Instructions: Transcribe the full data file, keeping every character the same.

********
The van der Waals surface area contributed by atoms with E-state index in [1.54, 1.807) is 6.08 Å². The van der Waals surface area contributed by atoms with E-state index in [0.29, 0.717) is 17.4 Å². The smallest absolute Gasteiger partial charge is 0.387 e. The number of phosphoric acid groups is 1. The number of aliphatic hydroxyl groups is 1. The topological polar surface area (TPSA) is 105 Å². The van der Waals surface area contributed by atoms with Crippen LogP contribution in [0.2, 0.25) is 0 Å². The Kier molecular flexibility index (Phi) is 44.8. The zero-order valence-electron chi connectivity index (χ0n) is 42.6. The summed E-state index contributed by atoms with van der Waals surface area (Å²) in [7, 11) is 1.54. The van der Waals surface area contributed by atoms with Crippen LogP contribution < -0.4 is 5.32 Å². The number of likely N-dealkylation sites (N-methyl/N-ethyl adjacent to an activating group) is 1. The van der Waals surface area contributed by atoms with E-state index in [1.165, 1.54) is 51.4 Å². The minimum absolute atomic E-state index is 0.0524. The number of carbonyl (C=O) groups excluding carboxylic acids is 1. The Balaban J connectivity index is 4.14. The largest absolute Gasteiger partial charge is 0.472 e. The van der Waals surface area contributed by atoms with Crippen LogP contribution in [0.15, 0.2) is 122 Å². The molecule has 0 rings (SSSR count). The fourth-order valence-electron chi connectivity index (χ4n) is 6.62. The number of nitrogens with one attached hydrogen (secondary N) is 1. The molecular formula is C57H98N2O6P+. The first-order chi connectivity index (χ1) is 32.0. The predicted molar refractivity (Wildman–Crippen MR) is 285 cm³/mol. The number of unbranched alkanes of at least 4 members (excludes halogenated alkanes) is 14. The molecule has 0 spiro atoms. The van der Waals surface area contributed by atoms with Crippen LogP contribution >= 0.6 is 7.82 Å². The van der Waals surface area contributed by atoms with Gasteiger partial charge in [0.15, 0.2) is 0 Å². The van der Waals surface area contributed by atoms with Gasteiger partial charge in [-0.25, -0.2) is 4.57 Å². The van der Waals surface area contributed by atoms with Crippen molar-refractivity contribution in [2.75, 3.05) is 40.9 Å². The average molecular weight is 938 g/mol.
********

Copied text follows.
The van der Waals surface area contributed by atoms with E-state index in [1.54, 1.807) is 6.08 Å². The van der Waals surface area contributed by atoms with E-state index in [0.29, 0.717) is 17.4 Å². The smallest absolute Gasteiger partial charge is 0.387 e. The number of phosphoric acid groups is 1. The number of aliphatic hydroxyl groups is 1. The topological polar surface area (TPSA) is 105 Å². The van der Waals surface area contributed by atoms with Crippen LogP contribution in [0.2, 0.25) is 0 Å². The Kier molecular flexibility index (Phi) is 44.8. The zero-order valence-electron chi connectivity index (χ0n) is 42.6. The summed E-state index contributed by atoms with van der Waals surface area (Å²) in [7, 11) is 1.54. The van der Waals surface area contributed by atoms with Crippen LogP contribution < -0.4 is 5.32 Å². The number of likely N-dealkylation sites (N-methyl/N-ethyl adjacent to an activating group) is 1. The van der Waals surface area contributed by atoms with E-state index in [1.165, 1.54) is 51.4 Å². The minimum absolute atomic E-state index is 0.0524. The number of carbonyl (C=O) groups excluding carboxylic acids is 1. The Balaban J connectivity index is 4.14. The largest absolute Gasteiger partial charge is 0.472 e. The van der Waals surface area contributed by atoms with Crippen LogP contribution in [0.15, 0.2) is 122 Å². The molecule has 0 rings (SSSR count). The fourth-order valence-electron chi connectivity index (χ4n) is 6.62. The number of nitrogens with one attached hydrogen (secondary N) is 1. The molecular formula is C57H98N2O6P+. The first-order chi connectivity index (χ1) is 32.0. The predicted molar refractivity (Wildman–Crippen MR) is 285 cm³/mol. The number of unbranched alkanes of at least 4 members (excludes halogenated alkanes) is 14. The molecule has 0 spiro atoms. The van der Waals surface area contributed by atoms with Crippen LogP contribution >= 0.6 is 7.82 Å². The van der Waals surface area contributed by atoms with Gasteiger partial charge in [0.15, 0.2) is 0 Å². The van der Waals surface area contributed by atoms with Gasteiger partial charge in [-0.25, -0.2) is 4.57 Å². The van der Waals surface area contributed by atoms with Crippen molar-refractivity contribution in [2.75, 3.05) is 40.9 Å². The average molecular weight is 938 g/mol.